The line differentiating work from life can be thin & blurry. Sometimes invisible. But it is there. And here’s how to emphasise it.
If you are sold to the idea that Work-Life balance is bullshit and that it shouldn’t be called what it’s called because work is part of life, you probably love what you do and don’t need any time off. You’re probably also a stakeholder and thus discriminating in work hours and after-work hours isn’t your thing.
But drawing the line has its own benefits and if you have decided to find a balance, here’s what you need to do step by step.
It’s a Process & Not a Time-Table to Follow
My workplace offers flexible timings. I can come and go whenever I want, it’s the work I deliver that matters. That said, it’s a fast-paced startup where everyone’s on their toes at all times. So for me, balancing work and life isn’t about telling myself and my team that I can only be available from this AM to this PM.
It’s about carving enough time for:
- My well-being (staying entertained, educated and healthy)
- My family & friends (staying connected, celebrating)
- My personal goals (career goals)
- My professional goals (work stuff)
On some days all 4 parts get fairly proportionate chunks of my time and on some other days they don’t. But I make sure that in the long run, I distribute my time equally. For example, at the end of the week I roughly measure the time I gave to each quadrant and make up for the ones that didn’t get due attention, during the weekends.
But arriving at this system took time and patience. I did it step by step.
Step 1: Baby Steps — Caring for Yourself
Start with incorporating these 3 actionable tasks to your crazy schedule:
Stay hydrated, Eat on Time, Connect.
- Water: Adding 10 glasses of water to your day is the easiest step. There are Apps for it! Set yourself reminders or add it to your to-do list glass by glass. ‘Have 1L water’ is an unclear goal. Add timely spaced tasks - ‘1st glass of water’, ‘2nd glass…’ and so on.
- Food: Stop skipping or pushing meals. Keep the food mostly healthy.
- Connection: Set aside 30-dedicated-minutes everyday to connect with family/friends. Try to have meaningful conversations. They matter the most.
Incorporating these tasks is your first step in progressing towards prioritising your health and becoming self-disciplined.
Step 2: Setting Protocols — Urgent Work , Evoke Productivity, Healthy Habits
Now it’s time to make changes in the way you handle post-work hours, peaks & getting into routines.
1. Responding to Urgencies — If it’s important to instantly reply or answer a call after you’re done with your day’s work, limit yourself to certain number of mails/texts you will send and/or number of people you will interact with. In case of work emergencies, telling yourself that you’ll work for just 5 more minutes doesn’t always end like that. So try something new. Delegate or finish whatever you’re doing in a strictly limited time-span. I’m not saying it’s possible every time, but mostly it is.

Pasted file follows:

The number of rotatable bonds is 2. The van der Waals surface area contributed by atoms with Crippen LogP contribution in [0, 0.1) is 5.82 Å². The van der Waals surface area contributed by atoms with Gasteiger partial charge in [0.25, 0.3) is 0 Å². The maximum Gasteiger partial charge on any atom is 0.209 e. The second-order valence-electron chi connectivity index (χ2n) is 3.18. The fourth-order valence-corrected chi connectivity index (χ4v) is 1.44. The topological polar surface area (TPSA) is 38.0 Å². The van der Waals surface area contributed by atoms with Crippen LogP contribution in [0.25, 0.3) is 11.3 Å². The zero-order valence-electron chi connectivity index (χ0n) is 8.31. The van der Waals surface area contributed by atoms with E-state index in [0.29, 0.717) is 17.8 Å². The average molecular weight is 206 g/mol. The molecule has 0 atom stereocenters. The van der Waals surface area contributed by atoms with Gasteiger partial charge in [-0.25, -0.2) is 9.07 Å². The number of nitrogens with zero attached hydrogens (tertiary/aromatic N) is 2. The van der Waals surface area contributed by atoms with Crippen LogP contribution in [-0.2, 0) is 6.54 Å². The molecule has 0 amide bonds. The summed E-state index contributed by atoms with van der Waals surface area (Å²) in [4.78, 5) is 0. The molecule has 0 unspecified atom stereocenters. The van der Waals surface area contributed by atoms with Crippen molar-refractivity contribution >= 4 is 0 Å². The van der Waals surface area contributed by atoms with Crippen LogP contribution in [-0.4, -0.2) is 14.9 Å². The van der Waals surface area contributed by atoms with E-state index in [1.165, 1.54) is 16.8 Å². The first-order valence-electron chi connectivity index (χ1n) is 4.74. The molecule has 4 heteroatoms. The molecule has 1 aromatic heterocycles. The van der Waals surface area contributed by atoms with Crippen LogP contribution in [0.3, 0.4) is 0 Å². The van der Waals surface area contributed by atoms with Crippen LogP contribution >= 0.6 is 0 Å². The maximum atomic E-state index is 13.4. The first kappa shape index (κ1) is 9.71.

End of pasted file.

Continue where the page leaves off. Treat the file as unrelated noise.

2. Productive Sweet-Spot — Pinpoint the factors that boost your productivity. The nook, time, music, people around you, lighting, anything! Knowing the factors that stimulate your ‘Productive Sweet-Spot’ is important becuase:
(a) You can put together the factors to conjure productivity, find your flow and work efficiently as and when required. (E.g. Binaural beats, dim lights and quiet corners are a few things that work for me most of the times! As long as I can arrange any of these, I am in mood to get work done.)
(a)It’s especially important for those of us who end up wasting work hours due to lack of feeling productive. And then compensate during our personal time, out of guilt. Even if and when you have to compensate, at least be able to orchestrate productivity with bringing in the factors to rescue yourself from just blankly staring at your screen.
3. Pick a Health Routine — If you already have one, pick one more. You’re looking for change, which you’ll find only by introducing new habits. Self-care habits are more convincing to cling on to and thus easier to continue.
If this sounds impractical at the moment because of time-crunch. Start by adopting healthy habits like cutting down on booze intake, waking up on time, skin-routines, positive thinking, confidence building, etc.
But to avoid time-crunches and to bring protocols in action, you need a schedule!
Step 3: Getting Serious—Scheduling & Prioritizing
Even if you think you won’t be able to stick to a schedule, keep trying. You will eventually find a pattern that works for you.
- Schedule your Day in parts.
My early mornings are strictly for routines that allow me to spend time with myself. I choose from yoga sessions, watering my plants, coffee, newspaper, occasional skincare drills, oversleeping, etc. I force myslef to stay away from social media during this time.
10 am to 5 PM, you’ll find me in office. Then evenings are for de-stressing routines (cooking, netflix, writing and reading/researching) and after 8:30, it’s all about dinner and family.
The schedule is strict in the sense that ideally mornings are for myself, the day for work, evenings vary from professional goals to entertainment and the remaining time is for the family.
2. Schedule your Day based on Priorities.
The key is to choose what you let go of wisely. Maintaining a schedule that separates ‘important’ from ‘urgent’ takes practice and honesty. I am still working on this one.
Sticking to ‘baby steps’ and ‘protocols’, made me arrive at a pattern that allows me to control how I choose to spend most of my days. More importantly, it keeps me from living passively. I can’t imagine going back to the time when days used to just pass by.
Let me know your thoughts!